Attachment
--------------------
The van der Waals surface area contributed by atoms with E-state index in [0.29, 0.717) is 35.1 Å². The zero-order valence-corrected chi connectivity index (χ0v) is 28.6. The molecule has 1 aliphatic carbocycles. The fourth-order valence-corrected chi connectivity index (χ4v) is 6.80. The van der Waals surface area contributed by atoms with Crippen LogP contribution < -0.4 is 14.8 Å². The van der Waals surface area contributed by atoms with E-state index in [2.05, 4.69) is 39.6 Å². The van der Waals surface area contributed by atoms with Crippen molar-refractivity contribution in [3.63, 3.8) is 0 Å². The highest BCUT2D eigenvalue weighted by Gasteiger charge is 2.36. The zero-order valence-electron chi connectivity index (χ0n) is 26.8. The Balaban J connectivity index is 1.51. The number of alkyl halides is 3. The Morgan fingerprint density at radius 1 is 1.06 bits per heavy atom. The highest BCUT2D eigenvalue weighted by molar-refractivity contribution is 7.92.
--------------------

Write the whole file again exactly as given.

The van der Waals surface area contributed by atoms with E-state index in [0.29, 0.717) is 35.1 Å². The zero-order valence-corrected chi connectivity index (χ0v) is 28.6. The molecule has 1 aliphatic carbocycles. The fourth-order valence-corrected chi connectivity index (χ4v) is 6.80. The van der Waals surface area contributed by atoms with Crippen LogP contribution < -0.4 is 14.8 Å². The van der Waals surface area contributed by atoms with E-state index in [2.05, 4.69) is 39.6 Å². The van der Waals surface area contributed by atoms with Crippen molar-refractivity contribution in [3.63, 3.8) is 0 Å². The highest BCUT2D eigenvalue weighted by Gasteiger charge is 2.36. The zero-order valence-electron chi connectivity index (χ0n) is 26.8. The Balaban J connectivity index is 1.51. The number of alkyl halides is 3. The Morgan fingerprint density at radius 1 is 1.06 bits per heavy atom. The highest BCUT2D eigenvalue weighted by molar-refractivity contribution is 7.92.